Here's how to effectively light a scene with continuity in mind.
We've all seen continuity errors in our favorite films and TV shows that don't always end up on the cutting room floor. The car in the Lord of the Rings. The gas-powered chariot in Gladiator. Dorthy's changing hair length in The Wizard of Oz. Some are out of the editor's control, but that doesn't mean one shouldn't know the basics of editing for continuity.
But what about lighting for continuity? What does it mean to light scenes for continuity, and what can and can't you get away with that won't distract the audience?
Let's start answering those questions with the video from Aputure below.
What is lighting continuity?
First off, lighting continuity is a creative choice. You can choose to maintain or to not maintain the consistency of the lighting for a scene.
While it's generally good to do so, it's not dogma. Cinematographers can simply ignore continuity, and instead, light a shot based on what they see fit.
Cinematographer David Mullen of The Marvelous Mrs. Maisel suggests that "movies are all about illusion, even the illusion of realism" and that "Lawrence Olivier said about acting that the most important element was sincerity—if you can fake that, you can fake anything. Same goes for lighting. Realism is just another form of artifice that may or may not be appropriate for the film. The truth is that light changes all the time and that people are not always standing in good light. Sometimes the real lighting on a location is worse than the worst bad student lighting—overlit, multiple shadows, etc."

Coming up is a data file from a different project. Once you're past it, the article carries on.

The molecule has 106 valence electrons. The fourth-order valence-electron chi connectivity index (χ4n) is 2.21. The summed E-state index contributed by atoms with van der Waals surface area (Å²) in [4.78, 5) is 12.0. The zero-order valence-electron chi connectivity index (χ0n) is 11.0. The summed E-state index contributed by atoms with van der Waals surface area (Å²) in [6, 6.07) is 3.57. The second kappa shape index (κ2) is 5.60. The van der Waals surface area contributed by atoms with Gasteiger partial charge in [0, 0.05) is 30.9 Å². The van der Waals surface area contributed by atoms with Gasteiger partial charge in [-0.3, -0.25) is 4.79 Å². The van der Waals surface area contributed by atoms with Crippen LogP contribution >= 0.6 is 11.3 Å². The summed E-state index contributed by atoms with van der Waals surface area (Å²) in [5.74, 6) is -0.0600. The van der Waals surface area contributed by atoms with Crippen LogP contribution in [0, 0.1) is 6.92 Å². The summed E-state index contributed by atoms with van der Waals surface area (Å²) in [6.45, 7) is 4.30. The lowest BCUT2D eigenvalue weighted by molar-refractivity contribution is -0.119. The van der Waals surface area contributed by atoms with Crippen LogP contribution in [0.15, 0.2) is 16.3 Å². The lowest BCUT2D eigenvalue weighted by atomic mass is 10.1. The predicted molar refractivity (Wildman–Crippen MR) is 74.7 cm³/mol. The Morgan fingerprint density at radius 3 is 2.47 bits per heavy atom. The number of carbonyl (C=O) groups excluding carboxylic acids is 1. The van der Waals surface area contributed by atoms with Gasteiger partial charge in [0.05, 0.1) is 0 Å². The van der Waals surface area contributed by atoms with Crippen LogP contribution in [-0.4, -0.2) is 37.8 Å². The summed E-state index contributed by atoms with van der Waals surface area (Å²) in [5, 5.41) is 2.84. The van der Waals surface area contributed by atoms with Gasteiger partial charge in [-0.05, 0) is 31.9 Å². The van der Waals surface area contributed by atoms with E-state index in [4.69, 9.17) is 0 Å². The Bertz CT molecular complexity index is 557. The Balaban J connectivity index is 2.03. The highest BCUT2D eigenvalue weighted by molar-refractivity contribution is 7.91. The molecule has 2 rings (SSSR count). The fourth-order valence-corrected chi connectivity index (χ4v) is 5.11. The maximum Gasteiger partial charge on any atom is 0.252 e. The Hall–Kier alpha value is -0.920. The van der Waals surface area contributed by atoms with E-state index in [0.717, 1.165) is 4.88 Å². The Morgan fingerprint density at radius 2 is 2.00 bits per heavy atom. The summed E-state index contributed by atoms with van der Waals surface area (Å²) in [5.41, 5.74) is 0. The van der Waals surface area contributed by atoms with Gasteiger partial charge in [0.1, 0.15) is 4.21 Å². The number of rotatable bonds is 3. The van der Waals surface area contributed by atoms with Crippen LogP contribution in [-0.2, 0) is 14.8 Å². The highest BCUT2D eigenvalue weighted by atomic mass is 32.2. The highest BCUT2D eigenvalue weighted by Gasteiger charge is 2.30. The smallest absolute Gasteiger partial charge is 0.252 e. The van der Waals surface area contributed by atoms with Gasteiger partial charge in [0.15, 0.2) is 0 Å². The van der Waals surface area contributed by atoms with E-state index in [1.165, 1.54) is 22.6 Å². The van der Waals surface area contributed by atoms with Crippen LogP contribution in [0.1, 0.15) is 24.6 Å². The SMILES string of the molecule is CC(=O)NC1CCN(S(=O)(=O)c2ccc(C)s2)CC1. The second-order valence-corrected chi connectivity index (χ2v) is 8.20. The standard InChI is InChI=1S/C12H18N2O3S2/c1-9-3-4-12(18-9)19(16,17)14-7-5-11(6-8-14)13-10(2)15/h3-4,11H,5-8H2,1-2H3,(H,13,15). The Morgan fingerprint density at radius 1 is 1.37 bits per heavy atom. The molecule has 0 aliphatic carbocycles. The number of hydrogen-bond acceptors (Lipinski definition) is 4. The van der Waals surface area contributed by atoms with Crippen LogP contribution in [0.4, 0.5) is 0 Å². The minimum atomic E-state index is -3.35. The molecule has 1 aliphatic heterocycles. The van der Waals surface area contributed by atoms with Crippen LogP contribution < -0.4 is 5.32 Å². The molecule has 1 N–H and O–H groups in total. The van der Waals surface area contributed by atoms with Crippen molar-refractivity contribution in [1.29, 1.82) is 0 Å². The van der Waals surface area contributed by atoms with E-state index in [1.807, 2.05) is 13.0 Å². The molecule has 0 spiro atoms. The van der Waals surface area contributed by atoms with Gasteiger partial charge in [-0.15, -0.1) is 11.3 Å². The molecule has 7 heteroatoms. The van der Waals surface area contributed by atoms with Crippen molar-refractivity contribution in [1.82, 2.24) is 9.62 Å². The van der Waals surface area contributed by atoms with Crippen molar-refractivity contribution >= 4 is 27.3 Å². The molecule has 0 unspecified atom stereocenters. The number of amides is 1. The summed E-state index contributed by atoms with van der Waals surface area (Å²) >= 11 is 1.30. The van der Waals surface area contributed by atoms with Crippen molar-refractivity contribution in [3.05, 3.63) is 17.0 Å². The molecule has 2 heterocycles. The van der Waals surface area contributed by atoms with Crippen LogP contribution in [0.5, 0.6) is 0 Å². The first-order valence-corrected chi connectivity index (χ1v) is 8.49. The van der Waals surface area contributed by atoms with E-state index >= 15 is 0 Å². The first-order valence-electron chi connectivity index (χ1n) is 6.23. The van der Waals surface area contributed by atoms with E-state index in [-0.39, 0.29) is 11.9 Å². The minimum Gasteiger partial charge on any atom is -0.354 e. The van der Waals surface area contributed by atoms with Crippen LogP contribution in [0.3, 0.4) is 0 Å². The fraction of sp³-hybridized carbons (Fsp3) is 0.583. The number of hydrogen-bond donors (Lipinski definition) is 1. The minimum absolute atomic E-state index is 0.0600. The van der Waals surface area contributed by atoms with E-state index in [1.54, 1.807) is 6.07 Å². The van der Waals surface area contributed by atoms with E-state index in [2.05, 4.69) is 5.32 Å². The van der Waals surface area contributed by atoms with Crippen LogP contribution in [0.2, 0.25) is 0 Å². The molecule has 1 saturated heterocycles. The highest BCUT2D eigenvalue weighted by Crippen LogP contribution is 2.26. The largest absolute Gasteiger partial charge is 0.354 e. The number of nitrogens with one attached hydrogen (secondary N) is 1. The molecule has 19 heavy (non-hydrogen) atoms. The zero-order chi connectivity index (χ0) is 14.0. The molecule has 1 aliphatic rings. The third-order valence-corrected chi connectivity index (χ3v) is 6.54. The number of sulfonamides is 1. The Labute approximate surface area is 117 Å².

When you're lighting a scene, consider mood. What is the emotional subtext of the scene?
If you have talent in silhouette, you're presenting a certain mood to the viewer. One that's mysterious. When moving in for a close up, you're most likely not going to key the actor with a bright light unless they stepped into some practical lighting. If it you did, it would not only be inconsistent lighting, but it probably wouldn't make sense to the viewer.
Similar to motivated camera movements, lighting can be motivated too.
What are the rules for continuity lighting?
There are no steadfast rules, but it's important to make sure the direction, color, and the quality of the light is consistent from shot to shot. If it's not, it can distract the audience from the story. Say you have an exterior wide shot that leans towards blue. If you jump to a close-up that's a lot warmer, it won't make sense unless there's motivated light, like a campfire or candle.
In practice, you'll want to start by lighting your wide shot, or master shot, first. Then as you move to closer, adjust the lighting to match the mood and quality of light of the master, but it's okay to add additional lights to the scene for texture and nuance.
It also helps if you know what shots you'll be shooting beforehand. Many of us may not have the allotted time to find shots organically like on bigger-budget films, so having a shot list prepared, it will will key you in on what lights need to be moved or added for camera changes during production.
Have you ever noticed lighting continuity errors in film or TV? Tell us about them in the comments.